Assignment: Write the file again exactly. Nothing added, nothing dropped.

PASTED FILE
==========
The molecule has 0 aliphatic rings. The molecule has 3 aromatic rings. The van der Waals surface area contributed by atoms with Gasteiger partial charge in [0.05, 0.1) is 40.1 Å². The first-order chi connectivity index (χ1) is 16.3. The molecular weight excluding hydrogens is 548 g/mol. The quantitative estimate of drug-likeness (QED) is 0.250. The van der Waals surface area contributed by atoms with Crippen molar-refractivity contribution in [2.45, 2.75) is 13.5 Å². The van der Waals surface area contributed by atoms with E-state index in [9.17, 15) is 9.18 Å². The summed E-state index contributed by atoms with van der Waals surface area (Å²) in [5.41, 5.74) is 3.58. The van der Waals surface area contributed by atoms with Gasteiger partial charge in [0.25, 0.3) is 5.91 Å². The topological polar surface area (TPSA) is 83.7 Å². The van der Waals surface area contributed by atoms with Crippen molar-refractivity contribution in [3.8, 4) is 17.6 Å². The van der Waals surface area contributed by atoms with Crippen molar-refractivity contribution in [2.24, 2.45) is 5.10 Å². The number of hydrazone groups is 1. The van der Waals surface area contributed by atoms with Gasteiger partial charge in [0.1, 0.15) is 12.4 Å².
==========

The molecule has 0 aliphatic rings. The molecule has 3 aromatic rings. The van der Waals surface area contributed by atoms with Gasteiger partial charge in [0.05, 0.1) is 40.1 Å². The first-order chi connectivity index (χ1) is 16.3. The molecular weight excluding hydrogens is 548 g/mol. The quantitative estimate of drug-likeness (QED) is 0.250. The van der Waals surface area contributed by atoms with Crippen molar-refractivity contribution in [2.45, 2.75) is 13.5 Å². The van der Waals surface area contributed by atoms with E-state index in [9.17, 15) is 9.18 Å². The summed E-state index contributed by atoms with van der Waals surface area (Å²) in [5.41, 5.74) is 3.58. The van der Waals surface area contributed by atoms with Gasteiger partial charge in [0.25, 0.3) is 5.91 Å². The topological polar surface area (TPSA) is 83.7 Å². The van der Waals surface area contributed by atoms with Crippen molar-refractivity contribution in [3.8, 4) is 17.6 Å². The van der Waals surface area contributed by atoms with Crippen molar-refractivity contribution in [2.24, 2.45) is 5.10 Å². The number of hydrazone groups is 1. The van der Waals surface area contributed by atoms with Gasteiger partial charge in [0.1, 0.15) is 12.4 Å².